Please note

Because of the lack of published trowel and masonry tool histories, the information here is based on other sources that may be less reliable and certainly are incomplete. These include eBay and tools that I purchase myself that are the starting points for my research. I will write what I know as I learn it. If what you read here interests you, please check back often and look for revisions and corrections. Scanned catalogs are either mine or by Rose Antique Tools and used with permission, and are on Google Docs as pdf files. A few are links to other websites. Your photos and information are welcome. Please click on any picture to enlarge it. Comments are welcome, but any with links will be deleted as possible spam.

Tuesday, June 17, 2014

Aux Forges de Vulcain Paris, The Forges of Vulcan

Aux Forges de Vulcain was a venerable French tool seller and manufacturer in Paris, with a variety of tools for masonry, carpentry, mechanics, measuring, and other trades.

Aux Forges de Vulcain brass trowel
Aux Forges de Vulcain history (French) Edited translation:

Aux Forges de Vulcain, a shop in the center of Paris, was a tool retailer and distributor from 1807 to 1974. At times they manufactured their own tools and also marked their name on products made by others.

According to a history in Vulcain’s 1951 catalog, the business began in 1807 when a Mr. Bavoil owned a restaurant and grocery frequented by tradesmen, especially stone masons. Mr. Bavoil saw an opportunity to increase his sales, and added tools and small hardware to his stock. When the tools proved more profitable, he quit the grocery trade and adopted the name, Aux Forges de Vulcain.

Initially, the business did not manufacture tools. In 1829 they began marking their name on planes made by others that they sold. Paulin-Desormeaux recommended the establishment of M. Bavoil as the best for matching the right tools for the price. Bavoil would not be confused with its close neighbor Fleet of England, which carried beautiful luxury tools. At this time, Vulcain sold "French and foreign hardware, steel, limes, brass, son of iron, steel and brass, grinding wheels, stones, for arts and manufacturing, lathe turnings...." 

Bavoil’s son Perrot ran the business from 1843 to 1846. Manufacturing likely started in 1847 with the arrival of Denis Youf, who may have been from an old family of woodworkers in the Faubourg Saint-Antoine. Trade Almanac mentions from that date that the Forges of Vulcan were a "workshop for the manufacture of woodworking tools and machines.”

Aux Forges de Vulcain received an honorable mention in the exhibition of 1849 for "two lathe turnings manufactured in its workshops" and a medal at a trade show in 1855. The first  catalog of mounted tools manufactured by the house is 1864. There is a brief mention of all the items sold by the house, metals and other materials, hardware, machines and tools for "gardeners, sculptors, carvers, engravers, smelters, modelers, tanners, gunsmiths, tinsmiths and coppersmiths, precision tools for building workshops." There is also an extensive range of 450 models of planes manufactured for "carpenters, cabinetmakers, piano builders, coach builders, coopers, carpenters and wheelwrights."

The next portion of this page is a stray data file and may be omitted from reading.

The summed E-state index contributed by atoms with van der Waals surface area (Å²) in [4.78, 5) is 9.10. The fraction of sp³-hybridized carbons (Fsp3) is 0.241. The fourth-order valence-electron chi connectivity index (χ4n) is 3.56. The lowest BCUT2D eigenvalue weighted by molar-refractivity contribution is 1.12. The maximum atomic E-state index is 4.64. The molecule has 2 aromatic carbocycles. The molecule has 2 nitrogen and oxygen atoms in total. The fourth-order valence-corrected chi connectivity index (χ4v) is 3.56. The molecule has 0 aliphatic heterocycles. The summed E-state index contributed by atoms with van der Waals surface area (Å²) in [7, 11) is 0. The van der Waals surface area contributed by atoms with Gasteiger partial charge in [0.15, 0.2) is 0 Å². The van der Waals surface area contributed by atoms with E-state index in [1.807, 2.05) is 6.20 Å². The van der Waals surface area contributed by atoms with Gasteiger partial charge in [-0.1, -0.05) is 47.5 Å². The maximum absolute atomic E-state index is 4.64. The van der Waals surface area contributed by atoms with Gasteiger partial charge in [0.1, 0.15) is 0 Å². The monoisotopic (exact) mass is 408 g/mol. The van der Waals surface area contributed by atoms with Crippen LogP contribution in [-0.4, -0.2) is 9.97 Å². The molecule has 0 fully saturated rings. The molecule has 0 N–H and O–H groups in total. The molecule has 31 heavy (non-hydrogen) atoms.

The business prospered, but in 1857, the premises occupied by The Forges of Vulcan was expropriated for urban redevelopment to beautify Paris. In 1860 a new store opened on the Place du Châtelet at no. 3 rue Saint-Denis. “The banner depicting Venus leaning on the shoulder of Vulcan was executed on porcelain by one of our most illustrious porcelain painters, MA Jean, and placed on the facade of our business where it is known to all Parisians." 

In 1896 the house was mentioned as a distributor and not as a manufacturer. It had probably stopped making planes while continuing to sell a thousand other articles. Vulcain sold planes for nearly a century and a half, but did not manufacture them during the second half of the nineteenth century. Tools marked "Aux Forges de Vulcain" generally date to the second half of the nineteenth century, but it is possible that the business later marked the tools it resold.

The business’s success inspired other hardware sellers to adopt similar names, prompting the long-standing Parisian business to state, "The house has no branches," prior to its opening branches in Bordeaux (1917), Lyon (1918) and Lille (1920).

In the twentieth century, Vulcain regularly published thick tool catalogs, sold plant equipment and machinery, and up to the Second World War carried most of the models of planes manufactured in France. The house also had a machine shop in suburban Saint-Denis. Distribution of most planes stopped after World War II, and the business closed in 1974.

The names of successive owners was compiled after reading trade almanacs. This list presents some differences with the oldest dates provided by the catalogs of the second half of the twentieth century, also contradicted by other sources and probably less reliable. 

1810-1842: Bavoil (catalogs say 1807-1825)
1843-1846: Perrot, son of the previous (catalogs say 1825-1845) 
1847-1859: Denis Youf 
1860-1871: Jules and Victor Chouanard, brothers 
1872-1890: Jules Chouanard 
1890-1931: Emile Chouanard, his son 
1931-1935: Henry Chouanard-Bres, son of previous, manager since 1911 
1936-1941: Roger Francis 
1943-1974: Marcel Drye, nephew of Henry Bres-Chouanard and Lucien Lebeurre. 
 1810-1860: 1, rue de la Barillerie, a location that is sometimes referred to 18, rue Martroi  
 1860-1974: 3, rue Saint-Denis

Aux Forges De Vulcain Catalog For Sale

Aux Forges de Vulcain stamp
Aux Forges de Vulcain catalog

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